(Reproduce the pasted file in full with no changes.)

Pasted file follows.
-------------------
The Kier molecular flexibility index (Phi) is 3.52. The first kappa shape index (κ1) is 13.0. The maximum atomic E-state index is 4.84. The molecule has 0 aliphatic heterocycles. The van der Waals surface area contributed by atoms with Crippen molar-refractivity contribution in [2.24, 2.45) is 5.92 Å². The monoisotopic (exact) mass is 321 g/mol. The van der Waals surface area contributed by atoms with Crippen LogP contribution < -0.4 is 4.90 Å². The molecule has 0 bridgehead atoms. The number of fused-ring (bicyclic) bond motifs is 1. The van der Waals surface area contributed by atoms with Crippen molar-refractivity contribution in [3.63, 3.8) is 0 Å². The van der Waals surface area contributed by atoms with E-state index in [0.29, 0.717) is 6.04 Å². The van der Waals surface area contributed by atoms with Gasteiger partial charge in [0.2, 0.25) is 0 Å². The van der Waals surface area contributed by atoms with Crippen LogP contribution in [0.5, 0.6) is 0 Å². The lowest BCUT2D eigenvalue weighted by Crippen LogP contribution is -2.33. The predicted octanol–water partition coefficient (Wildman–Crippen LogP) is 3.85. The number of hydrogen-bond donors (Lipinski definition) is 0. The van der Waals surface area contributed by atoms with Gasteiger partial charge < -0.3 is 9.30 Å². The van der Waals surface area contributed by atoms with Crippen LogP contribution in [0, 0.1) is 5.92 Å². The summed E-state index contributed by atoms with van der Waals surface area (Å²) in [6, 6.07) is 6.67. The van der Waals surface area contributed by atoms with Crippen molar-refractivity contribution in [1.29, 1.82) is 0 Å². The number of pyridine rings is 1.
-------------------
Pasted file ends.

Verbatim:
The Kier molecular flexibility index (Phi) is 3.52. The first kappa shape index (κ1) is 13.0. The maximum atomic E-state index is 4.84. The molecule has 0 aliphatic heterocycles. The van der Waals surface area contributed by atoms with Crippen molar-refractivity contribution in [2.24, 2.45) is 5.92 Å². The monoisotopic (exact) mass is 321 g/mol. The van der Waals surface area contributed by atoms with Crippen LogP contribution < -0.4 is 4.90 Å². The molecule has 0 bridgehead atoms. The number of fused-ring (bicyclic) bond motifs is 1. The van der Waals surface area contributed by atoms with Crippen molar-refractivity contribution in [3.63, 3.8) is 0 Å². The van der Waals surface area contributed by atoms with E-state index in [0.29, 0.717) is 6.04 Å². The van der Waals surface area contributed by atoms with Gasteiger partial charge in [0.2, 0.25) is 0 Å². The van der Waals surface area contributed by atoms with Crippen LogP contribution in [0.5, 0.6) is 0 Å². The lowest BCUT2D eigenvalue weighted by Crippen LogP contribution is -2.33. The predicted octanol–water partition coefficient (Wildman–Crippen LogP) is 3.85. The number of hydrogen-bond donors (Lipinski definition) is 0. The van der Waals surface area contributed by atoms with Gasteiger partial charge < -0.3 is 9.30 Å². The van der Waals surface area contributed by atoms with Crippen LogP contribution in [0, 0.1) is 5.92 Å². The summed E-state index contributed by atoms with van der Waals surface area (Å²) in [6, 6.07) is 6.67. The van der Waals surface area contributed by atoms with Crippen molar-refractivity contribution in [1.29, 1.82) is 0 Å². The number of pyridine rings is 1.